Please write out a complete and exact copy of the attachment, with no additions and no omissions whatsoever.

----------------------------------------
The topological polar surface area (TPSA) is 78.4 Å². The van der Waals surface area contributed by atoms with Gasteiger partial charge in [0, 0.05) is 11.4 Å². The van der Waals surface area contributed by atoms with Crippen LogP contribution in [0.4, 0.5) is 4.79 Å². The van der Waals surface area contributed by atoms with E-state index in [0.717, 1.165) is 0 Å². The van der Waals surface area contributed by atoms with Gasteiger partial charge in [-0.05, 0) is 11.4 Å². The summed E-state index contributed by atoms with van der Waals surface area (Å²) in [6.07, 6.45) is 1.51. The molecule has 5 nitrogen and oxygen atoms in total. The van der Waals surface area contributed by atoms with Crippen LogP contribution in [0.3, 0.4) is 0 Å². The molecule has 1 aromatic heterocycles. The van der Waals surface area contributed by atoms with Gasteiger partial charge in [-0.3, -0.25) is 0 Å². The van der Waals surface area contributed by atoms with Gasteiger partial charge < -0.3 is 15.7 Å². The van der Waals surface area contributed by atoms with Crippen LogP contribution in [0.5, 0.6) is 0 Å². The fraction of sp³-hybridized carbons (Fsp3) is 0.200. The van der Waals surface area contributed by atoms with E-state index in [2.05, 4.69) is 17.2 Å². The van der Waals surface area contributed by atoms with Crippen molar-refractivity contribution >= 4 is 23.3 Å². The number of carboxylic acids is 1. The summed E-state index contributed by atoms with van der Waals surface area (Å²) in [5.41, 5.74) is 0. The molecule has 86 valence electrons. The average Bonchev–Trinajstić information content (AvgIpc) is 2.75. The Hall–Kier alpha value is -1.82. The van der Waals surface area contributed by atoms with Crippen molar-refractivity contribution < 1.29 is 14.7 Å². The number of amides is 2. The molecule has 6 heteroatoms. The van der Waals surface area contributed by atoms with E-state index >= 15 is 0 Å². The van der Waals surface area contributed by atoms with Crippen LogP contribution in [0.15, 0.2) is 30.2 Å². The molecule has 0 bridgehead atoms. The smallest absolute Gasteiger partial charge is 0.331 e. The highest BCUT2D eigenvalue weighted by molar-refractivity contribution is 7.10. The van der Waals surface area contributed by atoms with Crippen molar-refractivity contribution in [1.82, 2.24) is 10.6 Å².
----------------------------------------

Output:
The topological polar surface area (TPSA) is 78.4 Å². The van der Waals surface area contributed by atoms with Gasteiger partial charge in [0, 0.05) is 11.4 Å². The van der Waals surface area contributed by atoms with Crippen LogP contribution in [0.4, 0.5) is 4.79 Å². The van der Waals surface area contributed by atoms with E-state index in [0.717, 1.165) is 0 Å². The van der Waals surface area contributed by atoms with Gasteiger partial charge in [-0.05, 0) is 11.4 Å². The summed E-state index contributed by atoms with van der Waals surface area (Å²) in [6.07, 6.45) is 1.51. The molecule has 5 nitrogen and oxygen atoms in total. The van der Waals surface area contributed by atoms with Crippen LogP contribution in [0.3, 0.4) is 0 Å². The molecule has 1 aromatic heterocycles. The van der Waals surface area contributed by atoms with Gasteiger partial charge in [-0.3, -0.25) is 0 Å². The van der Waals surface area contributed by atoms with Gasteiger partial charge < -0.3 is 15.7 Å². The van der Waals surface area contributed by atoms with Crippen LogP contribution in [0.5, 0.6) is 0 Å². The fraction of sp³-hybridized carbons (Fsp3) is 0.200. The van der Waals surface area contributed by atoms with E-state index in [2.05, 4.69) is 17.2 Å². The van der Waals surface area contributed by atoms with Crippen molar-refractivity contribution >= 4 is 23.3 Å². The number of carboxylic acids is 1. The summed E-state index contributed by atoms with van der Waals surface area (Å²) in [5.41, 5.74) is 0. The molecule has 86 valence electrons. The average Bonchev–Trinajstić information content (AvgIpc) is 2.75. The Hall–Kier alpha value is -1.82. The van der Waals surface area contributed by atoms with Crippen molar-refractivity contribution < 1.29 is 14.7 Å². The number of amides is 2. The molecule has 6 heteroatoms. The van der Waals surface area contributed by atoms with E-state index >= 15 is 0 Å². The van der Waals surface area contributed by atoms with Crippen LogP contribution in [0.15, 0.2) is 30.2 Å². The molecule has 0 bridgehead atoms. The smallest absolute Gasteiger partial charge is 0.331 e. The highest BCUT2D eigenvalue weighted by molar-refractivity contribution is 7.10. The van der Waals surface area contributed by atoms with Crippen molar-refractivity contribution in [1.82, 2.24) is 10.6 Å².